On April 12, 1961, in southern Kazakhstan, a white bus stopped on the shoulder of an empty highway. Immediately afterwards, a young man of about 27 years old got out of it, opened his fly and peed on the right rear wheel. This is how we humans make history.
The young man was Yuri Gagarin and he was about to become the first human to travel to outer space. This story is well known. Above all, because the superstitious Soviet cosmonauts have been doing exactly the same thing as Gagarin for 60 years before going into space: stopping the bus and relieving themselves on the right rear wheel.
What I didn’t remember is that, less than a month later, when the United States was about to “emulate” the Soviet feat by sending Alan Shepard into space, they also had a problem with … this guy. Fortunately, as you will see, this did not become a tradition.
“Man, I have to piss”
We have to go to May 5, 1961, 23 days after the bizarre Gagarin stop. Alan Shepard got into the Freedom 7 capsule prepared for a mission that, if nothing went wrong, would not hesitate more than 15 minutes of flight. Then everything went wrong. “Man, I have to piss,” was heard in the control room. Breakfast with orange juice and coffee had not been a good idea. “See if I can get out quickly and relieve myself.”
The technicians face must have been a poem. The mission was going to last a quarter of an hour, no one had thought that at that time the problem would present itself. They discussed the problem and von Braun, the head of NASA’s Marshall Space Flight Center in Huntsville, Alabama, was the one to answer him. “No”, you couldn’t.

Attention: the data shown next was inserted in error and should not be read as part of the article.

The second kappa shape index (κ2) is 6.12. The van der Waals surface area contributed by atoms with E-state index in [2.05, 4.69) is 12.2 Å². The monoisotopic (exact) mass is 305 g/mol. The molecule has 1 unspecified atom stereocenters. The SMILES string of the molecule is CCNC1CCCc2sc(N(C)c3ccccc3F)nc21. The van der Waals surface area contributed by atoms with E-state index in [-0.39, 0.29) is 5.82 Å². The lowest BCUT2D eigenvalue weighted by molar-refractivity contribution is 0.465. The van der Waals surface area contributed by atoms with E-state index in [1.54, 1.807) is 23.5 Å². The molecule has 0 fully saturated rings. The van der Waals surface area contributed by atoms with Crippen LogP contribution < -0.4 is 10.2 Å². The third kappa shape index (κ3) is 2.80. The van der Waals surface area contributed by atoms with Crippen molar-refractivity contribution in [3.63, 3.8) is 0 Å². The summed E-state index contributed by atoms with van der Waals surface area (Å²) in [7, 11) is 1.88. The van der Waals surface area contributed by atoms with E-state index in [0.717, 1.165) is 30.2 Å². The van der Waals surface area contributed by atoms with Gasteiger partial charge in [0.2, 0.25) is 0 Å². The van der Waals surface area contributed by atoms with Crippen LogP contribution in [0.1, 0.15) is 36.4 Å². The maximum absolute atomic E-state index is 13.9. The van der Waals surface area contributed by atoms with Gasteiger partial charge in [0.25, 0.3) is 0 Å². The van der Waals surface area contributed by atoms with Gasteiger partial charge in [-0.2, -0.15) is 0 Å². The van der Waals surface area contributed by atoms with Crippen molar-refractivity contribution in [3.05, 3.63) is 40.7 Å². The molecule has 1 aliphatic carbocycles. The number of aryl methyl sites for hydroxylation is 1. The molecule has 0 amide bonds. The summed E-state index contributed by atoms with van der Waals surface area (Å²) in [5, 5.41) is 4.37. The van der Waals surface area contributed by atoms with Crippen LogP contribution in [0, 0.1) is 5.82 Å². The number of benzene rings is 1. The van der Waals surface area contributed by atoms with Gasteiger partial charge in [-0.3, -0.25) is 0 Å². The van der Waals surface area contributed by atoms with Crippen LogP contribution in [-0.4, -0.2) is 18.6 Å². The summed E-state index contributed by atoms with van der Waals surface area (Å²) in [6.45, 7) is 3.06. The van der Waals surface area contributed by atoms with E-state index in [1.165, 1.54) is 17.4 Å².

But the situation dragged on and Shepard couldn’t take it anymore. Apparently (although the transcripts were erased), the astronaut warned that if he did not leave soon he would have to pee on himself. That did not like anything in the control room. No one knew what would happen if all the wiring and medical “weareables” got wet. So they started doing calculations and thinking about something.
A few minutes later, as they argued, an “ahhhhhh” was heard and Shepard confirmed that yes, he was wet. The pee began to accumulate in the small of his back and his underwear began to be soaked with urine. The question now was whether any of the electrodes that he had all over his body could fail and start to spark.
Urine and the space race
As Neal Thompson recounted in ‘Light This Candle’, the idea that acknowledging that America’s first space traveler had been electrocuted by his own urine was a terrible scenario during the minutes that the operation lasted. However, things turned out well, and although the United States did not manage to do something like Gagarin until a year later, Shepard’s feat went into the history books.
And that Story tells us how much things have changed. Among other things for cases like these, of course. Above all, because cases like these, on both sides of the Iron Curtain, show us how human beings are capable of the most daring and complex and, at the same time, forget the most basic things. It can be demoralizing, but it seems wonderful to me.
Image | Jj shev
Source : Engadget